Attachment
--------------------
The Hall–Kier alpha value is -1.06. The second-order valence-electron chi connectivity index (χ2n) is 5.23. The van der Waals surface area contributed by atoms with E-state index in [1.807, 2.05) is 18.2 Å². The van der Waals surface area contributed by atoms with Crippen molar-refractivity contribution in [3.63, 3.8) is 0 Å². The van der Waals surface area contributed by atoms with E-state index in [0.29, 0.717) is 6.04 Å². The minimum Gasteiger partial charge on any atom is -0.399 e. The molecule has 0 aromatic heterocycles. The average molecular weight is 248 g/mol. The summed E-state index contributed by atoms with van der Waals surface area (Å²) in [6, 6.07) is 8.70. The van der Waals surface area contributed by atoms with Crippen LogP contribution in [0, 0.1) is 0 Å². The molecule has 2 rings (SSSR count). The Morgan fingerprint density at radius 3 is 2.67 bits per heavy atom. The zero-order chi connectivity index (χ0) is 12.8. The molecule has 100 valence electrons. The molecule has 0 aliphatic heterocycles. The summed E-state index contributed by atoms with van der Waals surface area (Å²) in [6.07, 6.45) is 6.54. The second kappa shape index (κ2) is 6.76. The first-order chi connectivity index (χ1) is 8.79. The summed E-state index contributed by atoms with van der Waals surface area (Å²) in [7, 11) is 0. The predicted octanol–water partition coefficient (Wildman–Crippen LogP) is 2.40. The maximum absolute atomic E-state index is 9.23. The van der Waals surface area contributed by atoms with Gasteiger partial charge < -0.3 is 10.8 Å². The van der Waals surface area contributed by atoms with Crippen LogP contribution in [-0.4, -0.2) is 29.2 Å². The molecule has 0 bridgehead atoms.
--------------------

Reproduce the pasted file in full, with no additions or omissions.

The Hall–Kier alpha value is -1.06. The second-order valence-electron chi connectivity index (χ2n) is 5.23. The van der Waals surface area contributed by atoms with E-state index in [1.807, 2.05) is 18.2 Å². The van der Waals surface area contributed by atoms with Crippen molar-refractivity contribution in [3.63, 3.8) is 0 Å². The van der Waals surface area contributed by atoms with E-state index in [0.29, 0.717) is 6.04 Å². The minimum Gasteiger partial charge on any atom is -0.399 e. The molecule has 0 aromatic heterocycles. The average molecular weight is 248 g/mol. The summed E-state index contributed by atoms with van der Waals surface area (Å²) in [6, 6.07) is 8.70. The van der Waals surface area contributed by atoms with Crippen LogP contribution in [0, 0.1) is 0 Å². The molecule has 2 rings (SSSR count). The Morgan fingerprint density at radius 3 is 2.67 bits per heavy atom. The zero-order chi connectivity index (χ0) is 12.8. The molecule has 100 valence electrons. The molecule has 0 aliphatic heterocycles. The summed E-state index contributed by atoms with van der Waals surface area (Å²) in [6.07, 6.45) is 6.54. The second kappa shape index (κ2) is 6.76. The first-order chi connectivity index (χ1) is 8.79. The summed E-state index contributed by atoms with van der Waals surface area (Å²) in [7, 11) is 0. The predicted octanol–water partition coefficient (Wildman–Crippen LogP) is 2.40. The maximum absolute atomic E-state index is 9.23. The van der Waals surface area contributed by atoms with Gasteiger partial charge < -0.3 is 10.8 Å². The van der Waals surface area contributed by atoms with Crippen LogP contribution in [-0.4, -0.2) is 29.2 Å². The molecule has 0 bridgehead atoms.